Tuesday, February 25, 2014

Saint Tarasios and the Importance of Depicting the Martyrs in Churches

Saint Theophanes, in his Chronographia, leaves us the following account:

"In this year, 806, on the 25th of February,... Tarasios, the most holy Patriarch of Constantinople, died a glorious death. His remains were conveyed to the straits of the Black Sea on Wednesday of the first week of the Great Fast and buried in the monastery he had built (on the European side of the Bosporus)."

He was interred in the Church of All Martyrs, named after all those who had shed their blood for Christ. The monastery soon became known by the name of its founder, Saint Tarasios.

Saint Tarasios was wont to praise the martyrs who had "resisted as far as blood, struggling against sin" (Heb. 12:4), sparing not their bodies for the sake of God. He always implored their salutary intervention and assistance. He had a book which he set up before the eyes of all in the churches, depicting the struggles of the martyrs. His purpose in doing so was twofold: he wished to inspire zeal and emulation in the beholders and establish fighters for the Faith. He believed that when the eye encounters a good subject, it is capable of producing a like state of mind. He promoted an iconographic program, depicting a series of martyrdoms in paint. He believed that such representations - that is, of the martyrs disdaining fire, whips, stocks, swords, instruments of torture, iron claws, chains, hideous punishments, and nakedness while standing on wintry ice in frosty air - would move to tears and compunction the beholders of such scenes.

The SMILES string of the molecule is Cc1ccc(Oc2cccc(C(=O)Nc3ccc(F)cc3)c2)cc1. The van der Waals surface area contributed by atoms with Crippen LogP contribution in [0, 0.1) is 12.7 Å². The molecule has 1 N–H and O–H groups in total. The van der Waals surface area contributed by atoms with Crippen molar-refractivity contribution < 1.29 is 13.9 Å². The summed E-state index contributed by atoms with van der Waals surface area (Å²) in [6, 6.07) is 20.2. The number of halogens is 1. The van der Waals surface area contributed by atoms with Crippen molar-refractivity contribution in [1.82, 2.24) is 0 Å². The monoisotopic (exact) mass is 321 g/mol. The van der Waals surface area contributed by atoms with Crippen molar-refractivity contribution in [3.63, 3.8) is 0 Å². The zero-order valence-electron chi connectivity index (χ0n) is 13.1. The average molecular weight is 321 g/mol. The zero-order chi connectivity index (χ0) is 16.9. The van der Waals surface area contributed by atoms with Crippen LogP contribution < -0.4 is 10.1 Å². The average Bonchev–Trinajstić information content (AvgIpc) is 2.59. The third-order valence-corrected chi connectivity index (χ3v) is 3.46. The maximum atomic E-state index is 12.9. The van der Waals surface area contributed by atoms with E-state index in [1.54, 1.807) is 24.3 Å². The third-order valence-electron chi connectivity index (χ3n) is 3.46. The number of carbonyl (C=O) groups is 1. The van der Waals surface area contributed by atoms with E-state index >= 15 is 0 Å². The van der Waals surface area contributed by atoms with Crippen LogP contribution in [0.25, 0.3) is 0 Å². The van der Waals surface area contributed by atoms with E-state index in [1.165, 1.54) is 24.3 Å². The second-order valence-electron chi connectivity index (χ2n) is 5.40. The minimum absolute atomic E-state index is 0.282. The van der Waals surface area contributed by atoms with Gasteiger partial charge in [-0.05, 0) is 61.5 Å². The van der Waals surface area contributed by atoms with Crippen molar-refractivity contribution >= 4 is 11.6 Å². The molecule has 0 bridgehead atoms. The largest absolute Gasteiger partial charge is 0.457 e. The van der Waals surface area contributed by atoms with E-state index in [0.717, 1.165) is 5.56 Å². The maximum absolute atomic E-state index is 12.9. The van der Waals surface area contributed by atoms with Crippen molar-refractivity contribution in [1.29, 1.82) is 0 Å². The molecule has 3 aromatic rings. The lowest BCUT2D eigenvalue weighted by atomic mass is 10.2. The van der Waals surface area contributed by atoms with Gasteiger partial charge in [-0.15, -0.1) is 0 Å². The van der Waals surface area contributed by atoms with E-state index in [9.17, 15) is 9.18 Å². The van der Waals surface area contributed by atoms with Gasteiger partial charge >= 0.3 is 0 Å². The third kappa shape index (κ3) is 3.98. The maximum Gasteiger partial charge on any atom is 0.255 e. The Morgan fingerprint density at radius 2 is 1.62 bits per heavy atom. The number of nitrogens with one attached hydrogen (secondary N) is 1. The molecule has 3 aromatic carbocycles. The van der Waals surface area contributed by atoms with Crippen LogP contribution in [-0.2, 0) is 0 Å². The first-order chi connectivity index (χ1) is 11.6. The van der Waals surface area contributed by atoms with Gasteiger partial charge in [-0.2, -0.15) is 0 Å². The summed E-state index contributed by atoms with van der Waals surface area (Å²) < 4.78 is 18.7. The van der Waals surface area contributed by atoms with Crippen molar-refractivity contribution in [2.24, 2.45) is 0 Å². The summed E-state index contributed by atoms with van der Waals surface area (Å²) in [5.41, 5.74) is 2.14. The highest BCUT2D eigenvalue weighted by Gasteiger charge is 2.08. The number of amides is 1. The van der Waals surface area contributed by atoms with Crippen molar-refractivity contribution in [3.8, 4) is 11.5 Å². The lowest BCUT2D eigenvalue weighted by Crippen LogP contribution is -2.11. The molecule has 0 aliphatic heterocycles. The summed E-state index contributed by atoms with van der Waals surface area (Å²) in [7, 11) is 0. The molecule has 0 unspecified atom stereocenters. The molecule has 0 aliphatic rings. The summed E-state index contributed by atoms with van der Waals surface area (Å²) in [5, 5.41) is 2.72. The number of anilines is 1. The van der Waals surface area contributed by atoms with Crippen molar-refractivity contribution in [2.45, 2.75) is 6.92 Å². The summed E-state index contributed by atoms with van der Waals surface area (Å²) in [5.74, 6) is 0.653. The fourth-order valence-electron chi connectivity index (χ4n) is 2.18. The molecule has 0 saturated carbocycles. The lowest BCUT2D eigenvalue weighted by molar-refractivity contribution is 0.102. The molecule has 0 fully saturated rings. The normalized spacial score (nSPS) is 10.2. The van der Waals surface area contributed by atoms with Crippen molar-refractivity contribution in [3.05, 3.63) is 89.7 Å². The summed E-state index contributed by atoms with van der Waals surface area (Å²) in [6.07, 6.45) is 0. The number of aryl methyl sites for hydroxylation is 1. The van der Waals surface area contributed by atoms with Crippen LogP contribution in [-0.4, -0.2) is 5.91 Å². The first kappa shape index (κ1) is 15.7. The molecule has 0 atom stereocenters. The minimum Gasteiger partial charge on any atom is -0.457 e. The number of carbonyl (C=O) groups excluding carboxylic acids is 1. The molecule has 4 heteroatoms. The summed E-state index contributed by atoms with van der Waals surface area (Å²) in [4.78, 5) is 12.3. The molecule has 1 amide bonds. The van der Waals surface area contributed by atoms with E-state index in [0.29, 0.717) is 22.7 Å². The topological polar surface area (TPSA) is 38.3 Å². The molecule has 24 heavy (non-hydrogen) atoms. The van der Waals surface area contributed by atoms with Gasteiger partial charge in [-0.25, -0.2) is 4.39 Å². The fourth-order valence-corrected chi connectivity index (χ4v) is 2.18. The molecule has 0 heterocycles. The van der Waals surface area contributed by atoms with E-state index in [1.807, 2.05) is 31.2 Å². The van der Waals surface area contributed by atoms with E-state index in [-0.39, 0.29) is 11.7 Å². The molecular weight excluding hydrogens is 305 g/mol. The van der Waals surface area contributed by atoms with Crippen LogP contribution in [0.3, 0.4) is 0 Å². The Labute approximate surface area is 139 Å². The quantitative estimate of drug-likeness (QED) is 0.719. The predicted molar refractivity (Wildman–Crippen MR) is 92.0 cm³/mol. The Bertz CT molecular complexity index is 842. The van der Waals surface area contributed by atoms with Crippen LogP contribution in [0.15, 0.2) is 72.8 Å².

Who would not give God praise in gratitude for the sight of such fortitude and heroism? These feats for the sake of piety were not accomplished only by men. Women martyrs were also shown enduring racks, wheels of torture, and other engines of punishment. Children were also portrayed suffering all kinds of outrageous chastisements for the sake of Christ. Specific reference was made to the Protomartyrs Stephen and Thekla, so that Tarasios' congregation would struggle against every beastly and insane heresy. Other icons were also made showing the first Martyr of all, our Lord and God, during the crucifixion, that the Christians might meditate upon His ineffable condescension and forbearance.

All the traditions of iconography were strictly observed. Thus, Saint Tarasios opened the gates of his flock's intellect to God. One could not gaze upon these icons of exemplars of piety and not be moved to extol God and His servants. Therefore, the remembrance of these favorites abides in our hearts forever.

From The Great Synaxaristes of the Orthodox Church, February (Holy Apostles Convent, Buena Vista, CO) pp. 938, 939, 943.

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